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Conn. FD drops experience requirement to increase number of EMS applicants

6 Mar 2024 3:23 PM | Matt Zavadsky (Administrator)

Another example of the challenging times for communities and their EMS systems, regardless of provider type, trying and combat the workforce shortage.

The most recent national EMS media tracker has documented over 1,800 local and national news reports about EMS since 2021, with 74% of the reports citing the EMS staffing and economic crisis.


Conn. FD drops experience requirement to increase number of EMS applicants

Wallingford officials removed the one-year experience requirement hoping it will lead to an increase in applicants

March 06, 2024


WALLINGFORD, Conn. — The fire department has reduced its work experience requirements for EMS workers in response to an ongoing employee shortage.

Previously requiring at least a year of experience, the town opted to change its qualifications in response to a sharp reduction in applications.

The guidelines for EMS personnel were revised four years ago, when the department was looking to fill 16 positions, and had 38 people apply. But in 2023, the town received only two applicants for open positions during the year. The department currently has three EMT vacancies, as three members who were previously EMTs were hired as firefighters.

Two of those members left for other departments.

According to Human Resources Director James Hutt, he and Fire Chief Joseph Czentnar had discussions between themselves and with Mayor Vincent Cervoni and determined that the one-year experience requirement wasn’t necessary.

“To meet the needs, the chief and I met, we discussed it with the mayor, the chief was confident that the one-year experience requirement was not necessary,” Hutt said.

This is part of an ongoing employee shortage across the fire department. Czentnar said recently that the department had five vacant full-time positions due to long-term injuries firefighters have sustained while on duty. As a result, many existing full-time members have had to put in more overtime to cover their shifts.

The department has undertaken several initiatives to try to bolster its numbers and increase awareness in the community about the need for volunteers and full-time positions. In recent years they’ve been more active at approaching students at job fairs and have even opened an Instagram account to advertise openings.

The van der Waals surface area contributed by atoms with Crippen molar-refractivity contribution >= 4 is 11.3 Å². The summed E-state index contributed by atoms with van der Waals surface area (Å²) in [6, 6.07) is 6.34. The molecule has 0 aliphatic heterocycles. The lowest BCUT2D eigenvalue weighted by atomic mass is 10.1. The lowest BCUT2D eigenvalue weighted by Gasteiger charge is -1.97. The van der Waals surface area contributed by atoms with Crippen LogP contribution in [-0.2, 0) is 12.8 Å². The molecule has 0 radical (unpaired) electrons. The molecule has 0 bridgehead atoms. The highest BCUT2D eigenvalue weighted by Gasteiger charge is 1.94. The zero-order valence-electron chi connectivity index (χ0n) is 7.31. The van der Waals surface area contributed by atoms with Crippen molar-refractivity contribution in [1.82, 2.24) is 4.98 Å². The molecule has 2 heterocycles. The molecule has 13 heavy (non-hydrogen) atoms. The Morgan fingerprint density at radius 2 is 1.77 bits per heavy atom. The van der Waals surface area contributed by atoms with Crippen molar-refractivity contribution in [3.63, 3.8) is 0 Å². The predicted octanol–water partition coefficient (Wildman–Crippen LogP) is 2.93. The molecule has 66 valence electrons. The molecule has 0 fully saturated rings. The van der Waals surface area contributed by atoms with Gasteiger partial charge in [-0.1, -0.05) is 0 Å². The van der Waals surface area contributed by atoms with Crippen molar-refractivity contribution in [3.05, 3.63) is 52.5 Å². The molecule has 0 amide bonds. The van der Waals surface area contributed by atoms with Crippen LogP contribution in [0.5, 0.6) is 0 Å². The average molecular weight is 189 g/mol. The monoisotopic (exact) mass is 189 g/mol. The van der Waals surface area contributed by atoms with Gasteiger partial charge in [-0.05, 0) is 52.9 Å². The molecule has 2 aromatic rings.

“We’re finding the pool of candidates for EMTs and paramedics is very small, and we’re competing statewide from a small pool of candidates,” said Czentnar. “EMS in the state of Connecticut and regionally is an impending failure. There’s a lack of people that want to get into public safety, and typically emergency services. We’re having a difficult time recruiting firefighters, paramedics, EMTs.”

Councilor Craig Fishbein questioned the decision to reduce the experience requirement to bolster the numbers when the lack of applicants could be attributed to other factors.

“When this division was started it needed to be stood up very quickly, and we needed experienced people to come in and a one-year minimum was determined to be the minimum criteria for it at that time,” Czentnar said in response at the meeting. “Since then we’ve implemented a field training evaluation program throughout the department where we have certified field training instructors and those people would go through an orientation with the new folks that come in. This brings it in line with all our other job descriptions.”

There was no minimum one-year requirement for any other position in the fire department.

Despite the decrease in experience, due to contractual agreements, the pay for the EMT positions isn’t being changed — with an average salary of $78,000. EMTs would go through an orientation and training period where they accompany an existing team, and after an evaluation will be added to the rotating schedule once they’re deemed ready for duty. The training takes around four weeks.

Base salary without overtime, according to the chief, is in the $40,000 range, which is lower compared to other towns. The distinction, said Czentnar, is most other EMT agencies are private and for-profit — so while they will pay more, he said their department offers better working conditions and better work environment working with the municipality.

Democratic Town Councilor Jesse Reynolds expressed concern about the amount of base pay without overtime, stating that given the current state of the market people who wanted to do EMT work wouldn’t be able to afford to live in town on that salary.

“That’s something we should consider if we want people to work here, and live here, and want to stay here they have to be able to afford that. I’d like to hear more about what we could do in the future to improve that situation,” Reynolds said. Czentnar said that they were currently developing plans in the future to react competitively to the market.

“I support this. I see this as a necessary reaction to the supply and demand of the market for staff,” added Town Councilor Tom Laffin.

The motion was approved following a unanimous vote of the Town Council.

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